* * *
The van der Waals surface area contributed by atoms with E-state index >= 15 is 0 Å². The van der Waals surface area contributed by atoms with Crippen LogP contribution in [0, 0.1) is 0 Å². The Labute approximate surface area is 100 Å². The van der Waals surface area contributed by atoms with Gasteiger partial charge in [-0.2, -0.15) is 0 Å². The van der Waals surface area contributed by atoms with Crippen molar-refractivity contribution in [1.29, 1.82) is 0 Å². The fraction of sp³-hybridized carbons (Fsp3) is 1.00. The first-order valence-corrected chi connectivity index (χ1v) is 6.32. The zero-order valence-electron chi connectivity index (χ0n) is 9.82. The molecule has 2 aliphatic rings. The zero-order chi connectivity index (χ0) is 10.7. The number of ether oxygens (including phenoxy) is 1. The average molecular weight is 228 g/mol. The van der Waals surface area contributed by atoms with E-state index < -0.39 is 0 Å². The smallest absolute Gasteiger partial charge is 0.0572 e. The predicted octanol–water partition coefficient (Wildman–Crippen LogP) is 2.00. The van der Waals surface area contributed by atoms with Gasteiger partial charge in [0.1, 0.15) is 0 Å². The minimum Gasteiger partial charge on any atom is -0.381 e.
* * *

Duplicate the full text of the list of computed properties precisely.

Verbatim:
The van der Waals surface area contributed by atoms with E-state index >= 15 is 0 Å². The van der Waals surface area contributed by atoms with Crippen LogP contribution in [0, 0.1) is 0 Å². The Labute approximate surface area is 100 Å². The van der Waals surface area contributed by atoms with Gasteiger partial charge in [-0.2, -0.15) is 0 Å². The van der Waals surface area contributed by atoms with Crippen molar-refractivity contribution in [1.29, 1.82) is 0 Å². The fraction of sp³-hybridized carbons (Fsp3) is 1.00. The first-order valence-corrected chi connectivity index (χ1v) is 6.32. The zero-order valence-electron chi connectivity index (χ0n) is 9.82. The molecule has 2 aliphatic rings. The zero-order chi connectivity index (χ0) is 10.7. The number of ether oxygens (including phenoxy) is 1. The average molecular weight is 228 g/mol. The van der Waals surface area contributed by atoms with E-state index < -0.39 is 0 Å². The smallest absolute Gasteiger partial charge is 0.0572 e. The predicted octanol–water partition coefficient (Wildman–Crippen LogP) is 2.00. The van der Waals surface area contributed by atoms with Gasteiger partial charge in [0.1, 0.15) is 0 Å². The minimum Gasteiger partial charge on any atom is -0.381 e.